Easter recalls memories of warm spring days, dressing up in bright dresses and frilly socks. This year I opted for long pants, winter coats, and furry boots to keep warm among the wind and ice going out from family function to family function.
Luckily I was asked to make an Easter dessert; nothing quite like the warm oven and warming smell of cake!
I’m sure you’ve seen this type of cake design in various searches of “Easter cake” around the internet, just as I have. I decide to give this a try and see exactly how this “speckled” design really came across and how much of our kitchen I would have to scrub down afterward to get all those wayward specks off.
Happily this is a great cake to put together that is both forgiving if you are just trying your hand out at smooth buttercream finishes, or if you’re like me and ran out of time to perfect your icing before you had to run out of the door. As the speckles are what draws your eye and hides some of those concavities and off-set spatula marks I would definitely recommend it.
I decided to take the mini chocolate egg theme both outside the cake and on the inside, and (tried) to crush some up and put them in between the layers. After several good whacks I realized that the chocolate probably had too much moisture to really crumble. No fear, I pressed the large pieces into through the Italian meringue buttercream and rolled with it. Who doesn’t like chocolate?
After assembling the layers with the Italian meringue buttercream- which I highly recommend and will definitely be talking about more in future posts- cake, and chocolate mini eggs, I got to crumb coating. You’ll notice that my crumb coat (below) is not perfect, and nor was my next and final coating once the crumb was chilled. Again, a forgiving cake. Besides delicious, that is the next best kind of cake!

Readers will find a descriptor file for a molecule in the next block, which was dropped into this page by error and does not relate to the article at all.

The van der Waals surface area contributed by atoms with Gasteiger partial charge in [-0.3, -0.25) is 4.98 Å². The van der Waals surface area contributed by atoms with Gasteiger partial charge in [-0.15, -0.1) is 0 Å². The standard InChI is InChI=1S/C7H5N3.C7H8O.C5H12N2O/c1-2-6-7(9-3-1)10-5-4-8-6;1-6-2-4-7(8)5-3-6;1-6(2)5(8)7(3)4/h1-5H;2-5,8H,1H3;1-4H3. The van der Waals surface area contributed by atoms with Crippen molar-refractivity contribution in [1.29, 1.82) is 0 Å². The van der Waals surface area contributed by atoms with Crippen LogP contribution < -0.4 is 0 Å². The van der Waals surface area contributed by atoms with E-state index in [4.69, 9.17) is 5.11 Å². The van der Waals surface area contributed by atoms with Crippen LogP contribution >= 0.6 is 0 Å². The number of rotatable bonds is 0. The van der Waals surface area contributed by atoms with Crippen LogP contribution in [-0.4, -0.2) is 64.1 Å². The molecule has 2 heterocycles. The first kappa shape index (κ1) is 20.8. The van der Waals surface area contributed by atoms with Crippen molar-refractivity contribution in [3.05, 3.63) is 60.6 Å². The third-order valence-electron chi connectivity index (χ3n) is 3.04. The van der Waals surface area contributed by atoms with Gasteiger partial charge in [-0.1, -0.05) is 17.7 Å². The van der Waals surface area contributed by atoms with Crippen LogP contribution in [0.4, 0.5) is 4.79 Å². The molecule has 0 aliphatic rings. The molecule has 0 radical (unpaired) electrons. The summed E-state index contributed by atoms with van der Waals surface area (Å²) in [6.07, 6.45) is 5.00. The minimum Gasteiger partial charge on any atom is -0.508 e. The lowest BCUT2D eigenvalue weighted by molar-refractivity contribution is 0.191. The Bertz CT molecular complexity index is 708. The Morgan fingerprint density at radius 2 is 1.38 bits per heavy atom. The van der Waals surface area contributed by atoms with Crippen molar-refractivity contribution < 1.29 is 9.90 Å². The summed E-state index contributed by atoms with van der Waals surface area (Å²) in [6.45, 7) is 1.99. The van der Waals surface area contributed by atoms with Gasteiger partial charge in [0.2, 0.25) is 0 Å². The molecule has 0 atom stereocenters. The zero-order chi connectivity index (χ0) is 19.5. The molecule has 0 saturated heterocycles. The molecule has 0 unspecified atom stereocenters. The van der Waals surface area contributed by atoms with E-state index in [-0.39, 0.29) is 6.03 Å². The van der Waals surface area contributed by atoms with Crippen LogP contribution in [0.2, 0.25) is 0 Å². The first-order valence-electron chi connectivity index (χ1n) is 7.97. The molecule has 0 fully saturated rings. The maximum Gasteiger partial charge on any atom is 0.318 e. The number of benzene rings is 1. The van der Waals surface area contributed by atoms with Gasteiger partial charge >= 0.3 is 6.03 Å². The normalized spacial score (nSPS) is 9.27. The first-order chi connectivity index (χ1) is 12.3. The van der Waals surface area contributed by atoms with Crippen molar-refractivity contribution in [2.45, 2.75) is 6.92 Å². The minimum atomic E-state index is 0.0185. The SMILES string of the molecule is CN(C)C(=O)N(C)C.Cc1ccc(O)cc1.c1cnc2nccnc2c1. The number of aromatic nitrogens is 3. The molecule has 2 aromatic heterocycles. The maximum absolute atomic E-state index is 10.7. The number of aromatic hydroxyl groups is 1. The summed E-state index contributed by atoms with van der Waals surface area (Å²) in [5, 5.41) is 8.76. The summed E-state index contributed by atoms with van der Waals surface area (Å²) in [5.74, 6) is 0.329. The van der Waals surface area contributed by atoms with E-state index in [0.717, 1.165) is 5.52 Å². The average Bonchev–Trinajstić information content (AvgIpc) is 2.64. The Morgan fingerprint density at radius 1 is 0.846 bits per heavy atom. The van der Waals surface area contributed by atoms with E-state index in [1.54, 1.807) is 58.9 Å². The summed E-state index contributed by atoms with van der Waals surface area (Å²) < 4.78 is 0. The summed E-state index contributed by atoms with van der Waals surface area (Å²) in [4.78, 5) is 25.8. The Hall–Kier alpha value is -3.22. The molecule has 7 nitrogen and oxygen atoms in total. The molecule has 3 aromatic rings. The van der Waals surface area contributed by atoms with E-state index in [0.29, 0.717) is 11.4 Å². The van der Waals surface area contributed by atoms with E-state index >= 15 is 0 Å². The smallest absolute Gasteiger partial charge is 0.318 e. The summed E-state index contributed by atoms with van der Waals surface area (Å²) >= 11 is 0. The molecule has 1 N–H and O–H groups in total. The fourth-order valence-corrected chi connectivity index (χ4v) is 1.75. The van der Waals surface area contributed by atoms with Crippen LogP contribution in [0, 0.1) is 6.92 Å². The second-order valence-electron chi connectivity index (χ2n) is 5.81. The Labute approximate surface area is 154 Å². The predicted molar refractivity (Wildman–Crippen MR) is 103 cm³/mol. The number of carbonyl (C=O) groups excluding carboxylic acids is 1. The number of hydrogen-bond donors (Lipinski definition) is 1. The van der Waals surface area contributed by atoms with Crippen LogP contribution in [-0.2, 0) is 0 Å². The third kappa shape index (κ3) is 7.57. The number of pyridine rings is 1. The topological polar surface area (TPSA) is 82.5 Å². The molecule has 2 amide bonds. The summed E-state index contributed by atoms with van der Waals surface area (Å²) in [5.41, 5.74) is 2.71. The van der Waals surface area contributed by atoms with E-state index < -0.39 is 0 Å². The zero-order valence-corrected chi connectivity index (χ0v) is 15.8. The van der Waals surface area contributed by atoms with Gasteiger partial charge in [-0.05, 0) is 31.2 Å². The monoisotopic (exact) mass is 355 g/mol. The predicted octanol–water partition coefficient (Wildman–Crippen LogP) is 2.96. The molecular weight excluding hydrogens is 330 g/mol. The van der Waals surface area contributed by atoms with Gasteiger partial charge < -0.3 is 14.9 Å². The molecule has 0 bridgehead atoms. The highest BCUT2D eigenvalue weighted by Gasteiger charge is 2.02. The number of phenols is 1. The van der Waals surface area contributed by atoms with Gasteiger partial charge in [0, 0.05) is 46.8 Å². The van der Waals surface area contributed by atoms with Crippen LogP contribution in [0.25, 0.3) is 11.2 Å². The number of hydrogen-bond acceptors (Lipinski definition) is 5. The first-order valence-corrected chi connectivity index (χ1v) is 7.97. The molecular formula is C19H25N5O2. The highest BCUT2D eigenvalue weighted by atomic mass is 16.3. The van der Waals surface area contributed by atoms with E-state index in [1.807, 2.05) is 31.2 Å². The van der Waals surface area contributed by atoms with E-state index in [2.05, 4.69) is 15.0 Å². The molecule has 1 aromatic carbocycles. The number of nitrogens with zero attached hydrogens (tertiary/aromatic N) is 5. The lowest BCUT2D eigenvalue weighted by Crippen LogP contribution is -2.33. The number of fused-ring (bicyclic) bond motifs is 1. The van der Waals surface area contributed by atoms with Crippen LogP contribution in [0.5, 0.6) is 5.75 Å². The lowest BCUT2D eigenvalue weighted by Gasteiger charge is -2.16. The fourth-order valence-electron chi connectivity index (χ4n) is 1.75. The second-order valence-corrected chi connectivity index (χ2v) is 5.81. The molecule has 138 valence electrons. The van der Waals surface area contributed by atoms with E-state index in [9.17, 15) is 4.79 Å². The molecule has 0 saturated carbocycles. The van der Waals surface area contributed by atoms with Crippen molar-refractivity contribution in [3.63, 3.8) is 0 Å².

The speckling involved a very simple process: grab a good sized food safe paint brush, and mix together one tablespoon of cocoa powder and two tablespoons of vanilla. I was worried that it was going to spray all over me and the kitchen, but that really was not the case. I actually had the opposite problem when I first started with a smaller bristled brush. The small brush almost misted the mixture instead of dotting it on the cake so I moved up to a larger one. Dip your brush into the cocoa and vanilla mixture and with your finger on the bristle fairly close to the cake, move your index finger back towards you quickly. And that’s about it! It’s not meant to be uniform and you’re going for a speckled egg look so as long as you don’t have any big patches of un-speckled cake, it’ll look great.
The clean up was minimal for this! I took precautions and wore my rarely used apron but with how you speckle it goes towards the cake and not on back on you. You can see my turntable was pretty well covered but the counter took all of a quick wipe down which it usually needs after I bake anyways. Sugar, flour, butter, and icing do tend to leap out of my bowl somehow whenever I bake…
To finish the cake off I made a simple of chocolate Italian meringue buttercream “nest” using the Wilton 1M tip and few mini chocolate eggs. Sometimes you don’t need to too much happening for a cake to make a statement. And this cake makes an elegant statement perfect for an easy Easter dessert.
Let me know what you think of this technique and if you’ve given it a try!
Happy Easter and baking lovelies,